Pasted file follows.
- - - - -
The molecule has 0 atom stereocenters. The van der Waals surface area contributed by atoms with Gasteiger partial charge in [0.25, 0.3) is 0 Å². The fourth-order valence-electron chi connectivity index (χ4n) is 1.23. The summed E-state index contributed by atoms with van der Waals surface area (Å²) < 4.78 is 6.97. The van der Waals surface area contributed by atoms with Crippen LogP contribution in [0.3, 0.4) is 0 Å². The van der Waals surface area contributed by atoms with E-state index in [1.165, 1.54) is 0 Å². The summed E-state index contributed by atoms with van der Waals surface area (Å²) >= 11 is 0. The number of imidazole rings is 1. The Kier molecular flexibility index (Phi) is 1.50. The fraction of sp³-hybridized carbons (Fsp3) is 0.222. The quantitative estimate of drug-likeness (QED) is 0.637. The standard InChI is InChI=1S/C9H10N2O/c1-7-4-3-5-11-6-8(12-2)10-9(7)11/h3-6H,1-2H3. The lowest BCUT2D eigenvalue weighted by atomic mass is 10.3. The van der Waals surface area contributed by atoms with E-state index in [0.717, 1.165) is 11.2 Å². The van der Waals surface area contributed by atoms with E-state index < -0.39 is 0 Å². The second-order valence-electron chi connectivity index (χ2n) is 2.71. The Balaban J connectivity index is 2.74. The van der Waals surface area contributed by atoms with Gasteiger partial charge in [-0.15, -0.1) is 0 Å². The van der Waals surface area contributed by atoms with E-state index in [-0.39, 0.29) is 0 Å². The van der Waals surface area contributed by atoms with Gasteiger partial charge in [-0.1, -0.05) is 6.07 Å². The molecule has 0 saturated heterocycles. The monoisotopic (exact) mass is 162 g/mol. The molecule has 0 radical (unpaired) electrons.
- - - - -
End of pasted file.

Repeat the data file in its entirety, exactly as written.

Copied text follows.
The molecule has 0 atom stereocenters. The van der Waals surface area contributed by atoms with Gasteiger partial charge in [0.25, 0.3) is 0 Å². The fourth-order valence-electron chi connectivity index (χ4n) is 1.23. The summed E-state index contributed by atoms with van der Waals surface area (Å²) < 4.78 is 6.97. The van der Waals surface area contributed by atoms with Crippen LogP contribution in [0.3, 0.4) is 0 Å². The van der Waals surface area contributed by atoms with E-state index in [1.165, 1.54) is 0 Å². The summed E-state index contributed by atoms with van der Waals surface area (Å²) >= 11 is 0. The number of imidazole rings is 1. The Kier molecular flexibility index (Phi) is 1.50. The fraction of sp³-hybridized carbons (Fsp3) is 0.222. The quantitative estimate of drug-likeness (QED) is 0.637. The standard InChI is InChI=1S/C9H10N2O/c1-7-4-3-5-11-6-8(12-2)10-9(7)11/h3-6H,1-2H3. The lowest BCUT2D eigenvalue weighted by atomic mass is 10.3. The van der Waals surface area contributed by atoms with E-state index in [0.717, 1.165) is 11.2 Å². The van der Waals surface area contributed by atoms with E-state index < -0.39 is 0 Å². The second-order valence-electron chi connectivity index (χ2n) is 2.71. The Balaban J connectivity index is 2.74. The van der Waals surface area contributed by atoms with Gasteiger partial charge in [-0.15, -0.1) is 0 Å². The van der Waals surface area contributed by atoms with E-state index in [-0.39, 0.29) is 0 Å². The van der Waals surface area contributed by atoms with Gasteiger partial charge in [-0.1, -0.05) is 6.07 Å². The molecule has 0 saturated heterocycles. The monoisotopic (exact) mass is 162 g/mol. The molecule has 0 radical (unpaired) electrons.